-If either the drive belt or the gearbox give up the ghost mid-tour, how hard is it to get a new one shipped to you? And how hard to install it in a motel room?
-How long with the maker of that gearbox be around?
FYI, the Gates belt sounds fine. But if I remember correctly, some friends of mine that use one on their tandem mentioned it used one that Gates no longer makes. So when it goes, it's back to chains or something different.
It seems like the belt would be easy enough to have on hand and have ready to be mailed out or even carried. Also if worried about future availability, you could buy a few and have them on hand stored in optimum conditions I guess. I don't imagine they deteriorate too quickly if stored properly and I am sure they would outlast an old codger like me.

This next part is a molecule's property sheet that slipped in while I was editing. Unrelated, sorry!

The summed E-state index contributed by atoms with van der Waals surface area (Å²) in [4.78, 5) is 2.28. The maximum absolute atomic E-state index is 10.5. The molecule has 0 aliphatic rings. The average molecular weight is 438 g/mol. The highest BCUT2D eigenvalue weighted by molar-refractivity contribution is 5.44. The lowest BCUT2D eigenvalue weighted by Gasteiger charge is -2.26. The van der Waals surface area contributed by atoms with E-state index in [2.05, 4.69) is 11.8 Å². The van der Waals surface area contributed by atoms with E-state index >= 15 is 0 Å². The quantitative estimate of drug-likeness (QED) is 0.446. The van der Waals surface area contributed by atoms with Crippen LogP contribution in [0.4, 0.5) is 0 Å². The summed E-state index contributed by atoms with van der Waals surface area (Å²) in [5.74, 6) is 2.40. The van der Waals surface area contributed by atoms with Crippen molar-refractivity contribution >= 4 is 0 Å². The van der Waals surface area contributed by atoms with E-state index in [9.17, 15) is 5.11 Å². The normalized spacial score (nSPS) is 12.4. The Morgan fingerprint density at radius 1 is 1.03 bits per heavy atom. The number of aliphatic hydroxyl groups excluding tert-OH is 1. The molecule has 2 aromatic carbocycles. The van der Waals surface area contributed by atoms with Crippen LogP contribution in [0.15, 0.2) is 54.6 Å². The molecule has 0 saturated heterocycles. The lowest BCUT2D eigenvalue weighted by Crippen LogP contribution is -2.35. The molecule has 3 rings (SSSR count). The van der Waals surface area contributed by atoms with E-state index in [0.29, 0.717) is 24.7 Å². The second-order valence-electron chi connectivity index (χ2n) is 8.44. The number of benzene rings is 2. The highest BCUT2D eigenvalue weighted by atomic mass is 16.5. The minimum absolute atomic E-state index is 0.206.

Not as easy an option for the gear box though. Spare gearboxes would be too expensive for an individual to keep around and it would be hard to figure out which parts might fail to stock individual parts. Hopefully it is very reliable.

As far as the "on paper" thing... I have not looked into the numbers lately, but when they first started pushing the gates belts for bikes I looked at the numbers and thought the numbers being used to push the belts were pretty misleading. They seemed to be using what looked to me like pretty much worst case wear and efficiency numbers for conventional chains. I'd assume they probably used best case numbers for their own product. I thought the numbers they used at that time were misleading at best. It looked to me as if you really needed to factor in aesthetics like drive train cleanliness and so on pretty heavily in order to make them come out favorably in the comparison. That may be well and good if those factor were really important to you, but if you were heavily swayed by the performance numbers IMO you were being mislead.